My name is Ranjeet, I am 17 years old and I have a People First scholarship at Gaya College , and I am studying science.  I come for a village where People First has a school and they have educated me without any cost for me and my family for over 10 years. We are extremely poor, but with my education that will change. But I think you know that People First has this programme, I think you know how wonderful and successful the programme is, how it helps so many students like me to change their lives.

I want to tell you all just what the situation is here for poor students who have to rely in government education, unless like me they are very lucky, and others help them through the goodness of their hearts .

Here in Bihar the government recruited thousands of teachers to fill in the shortages particularly at primary schools  and here's what happened, we discussed this news article in our regular monthly  student meeting with Naresh Sir and others, Its from the BBC dated 15th July 2014.

When authorities in India's Bihar state began a mass recruitment of primary school teachers in 2003, many believed it would lead to an improvement in the quality of education.

Bihar's primary schools did not have enough teachers, so the new recruits were welcomed.

To fill in the hundreds of thousands of vacancies, the appointment rules were relaxed - the teachers were hired on presentation of degree certificates verified by the city or village council officials and they did not have to write any competitive examination.

Known as "contract teachers", these new recruits are paid just 25% of a regular teacher's salary of 40,000 rupees ($666; £389) a month.

More than a decade later, things look relatively better on paper - some 417,000 teachers, a majority of them (362,000) hired in the last decade, are employed with 73,000 primary schools.

But the reality is much grimmer: news washed up recently that more than 20,000 of the new recruits had forged their degree certificates to get their jobs. Authorities have already dismissed 779 teachers after investigation.

Senior education department official Ram Sharnagat told the BBC that they had received complaints against 52,000 teachers for submitting fake certificates.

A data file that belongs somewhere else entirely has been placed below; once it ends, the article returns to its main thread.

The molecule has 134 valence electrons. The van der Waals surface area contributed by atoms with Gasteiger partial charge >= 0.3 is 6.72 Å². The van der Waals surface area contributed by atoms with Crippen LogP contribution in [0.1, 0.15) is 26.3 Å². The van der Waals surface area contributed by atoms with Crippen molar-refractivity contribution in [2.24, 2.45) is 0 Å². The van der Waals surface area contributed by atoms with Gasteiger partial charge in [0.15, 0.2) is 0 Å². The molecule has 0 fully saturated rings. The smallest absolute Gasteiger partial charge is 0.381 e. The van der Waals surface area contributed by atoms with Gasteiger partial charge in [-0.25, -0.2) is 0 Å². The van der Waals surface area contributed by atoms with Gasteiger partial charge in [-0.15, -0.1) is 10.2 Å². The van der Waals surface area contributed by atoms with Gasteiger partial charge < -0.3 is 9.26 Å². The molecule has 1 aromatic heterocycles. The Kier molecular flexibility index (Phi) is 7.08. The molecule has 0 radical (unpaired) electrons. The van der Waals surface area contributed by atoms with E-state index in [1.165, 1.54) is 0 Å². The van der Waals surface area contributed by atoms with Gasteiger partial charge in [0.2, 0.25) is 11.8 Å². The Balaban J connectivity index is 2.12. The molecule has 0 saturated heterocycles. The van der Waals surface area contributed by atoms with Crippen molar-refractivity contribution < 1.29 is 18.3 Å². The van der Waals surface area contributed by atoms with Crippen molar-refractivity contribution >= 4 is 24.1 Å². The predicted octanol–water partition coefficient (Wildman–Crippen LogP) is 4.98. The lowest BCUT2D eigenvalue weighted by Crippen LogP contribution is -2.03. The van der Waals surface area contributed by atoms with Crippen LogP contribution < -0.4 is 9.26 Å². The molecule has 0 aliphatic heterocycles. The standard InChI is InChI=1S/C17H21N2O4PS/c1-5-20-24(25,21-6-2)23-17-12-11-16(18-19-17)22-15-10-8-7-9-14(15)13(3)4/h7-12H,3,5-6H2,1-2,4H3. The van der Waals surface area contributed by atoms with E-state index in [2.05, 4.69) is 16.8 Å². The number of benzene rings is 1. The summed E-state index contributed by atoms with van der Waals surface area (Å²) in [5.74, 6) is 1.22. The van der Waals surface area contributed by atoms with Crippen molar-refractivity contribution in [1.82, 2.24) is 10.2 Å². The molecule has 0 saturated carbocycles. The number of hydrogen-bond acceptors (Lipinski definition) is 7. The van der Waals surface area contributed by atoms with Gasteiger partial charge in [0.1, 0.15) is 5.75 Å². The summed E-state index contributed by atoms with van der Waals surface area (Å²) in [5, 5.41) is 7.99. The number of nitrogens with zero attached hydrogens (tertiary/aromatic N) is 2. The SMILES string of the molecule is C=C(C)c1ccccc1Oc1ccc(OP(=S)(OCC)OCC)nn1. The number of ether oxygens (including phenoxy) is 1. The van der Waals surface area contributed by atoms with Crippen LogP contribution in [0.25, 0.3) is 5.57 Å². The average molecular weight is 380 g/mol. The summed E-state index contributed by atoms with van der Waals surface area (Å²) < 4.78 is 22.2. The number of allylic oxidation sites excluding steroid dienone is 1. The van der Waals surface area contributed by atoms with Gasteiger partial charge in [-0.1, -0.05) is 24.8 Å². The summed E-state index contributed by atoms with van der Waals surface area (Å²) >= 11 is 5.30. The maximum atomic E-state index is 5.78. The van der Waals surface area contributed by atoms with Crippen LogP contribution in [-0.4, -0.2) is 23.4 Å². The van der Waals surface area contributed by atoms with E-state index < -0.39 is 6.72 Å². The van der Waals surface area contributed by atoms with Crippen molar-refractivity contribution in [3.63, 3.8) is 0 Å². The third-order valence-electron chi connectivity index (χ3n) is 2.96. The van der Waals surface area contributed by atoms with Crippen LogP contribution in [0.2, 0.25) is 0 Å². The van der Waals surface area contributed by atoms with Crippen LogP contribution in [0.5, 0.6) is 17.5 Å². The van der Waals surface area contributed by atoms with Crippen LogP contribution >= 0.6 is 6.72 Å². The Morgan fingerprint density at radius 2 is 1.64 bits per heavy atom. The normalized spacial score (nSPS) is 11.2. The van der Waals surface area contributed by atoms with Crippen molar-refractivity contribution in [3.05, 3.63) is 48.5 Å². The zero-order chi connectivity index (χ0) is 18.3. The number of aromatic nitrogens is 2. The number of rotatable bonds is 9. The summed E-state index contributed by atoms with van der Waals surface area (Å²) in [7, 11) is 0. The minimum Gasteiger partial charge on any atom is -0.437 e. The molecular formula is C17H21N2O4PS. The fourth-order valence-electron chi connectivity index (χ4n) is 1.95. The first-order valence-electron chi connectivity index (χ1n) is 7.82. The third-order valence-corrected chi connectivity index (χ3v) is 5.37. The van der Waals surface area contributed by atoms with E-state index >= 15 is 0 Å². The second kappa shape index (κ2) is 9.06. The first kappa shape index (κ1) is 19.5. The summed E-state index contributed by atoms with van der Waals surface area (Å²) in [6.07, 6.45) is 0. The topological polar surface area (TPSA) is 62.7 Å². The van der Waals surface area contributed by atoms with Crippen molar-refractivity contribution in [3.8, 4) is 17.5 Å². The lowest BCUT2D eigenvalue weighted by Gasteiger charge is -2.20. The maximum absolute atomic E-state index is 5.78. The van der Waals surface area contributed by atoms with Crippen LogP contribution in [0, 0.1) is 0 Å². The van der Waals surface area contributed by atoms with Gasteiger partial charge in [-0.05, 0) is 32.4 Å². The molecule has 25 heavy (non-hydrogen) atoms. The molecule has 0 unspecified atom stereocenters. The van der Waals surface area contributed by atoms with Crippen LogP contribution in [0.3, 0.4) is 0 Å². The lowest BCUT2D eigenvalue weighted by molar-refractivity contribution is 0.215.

"We will conduct a thorough probe and those who have forged their certificates will lose their jobs," state Education Minister Brishen Patel said.

Rising corruption

This is not the first time that such a scandal has hit school education in Bihar: some 15,000 teachers were dismissed in December 2008 for providing forged certificates.

That's not all. Education in Bihar is beset with several other problems too. Consider this:

  • Over 60,000 primary schools are running without full-time principals.
  • Last month, more than 50 principals in Kaimur district were suspended after they were found guilty of misappropriating funds meant for building classrooms.
  • Last year, more than 10,000 primary school teachers were dismissed after they failed a mandatory competency test. These teachers failed to name the president of India and the planet closest to sun, among other things, in the test.
  • In 2011, authorities detected two million "ghost" admissions in schools - students took admissions to more than one school to avail state benefits like free bicycles and uniforms.
  • Some 2,800 primary schools in Bihar don't have a single classroom, and 10% of the schools have only one classroom.
  • In July last year, 23 primary students died after consuming contaminated free mid-day meals.

No wonder, say experts, Bihar has the lowest literacy rate in India - 63% against the country's average of 74%. It also has a poor teacher-student ratio with one teacher for every 63 students, against the recommended national average of one teacher for 40 students.

Many of the schools have no classrooms

No wonder then that a primary school teacher in Samastipur district was caught on camera by a local news channel a few years ago telling students that there were 360 days in a year and that Patna - the capital of Bihar - was the Indian capital.

She also spelt January as Junuary, apple as Apil, and education as adukesun.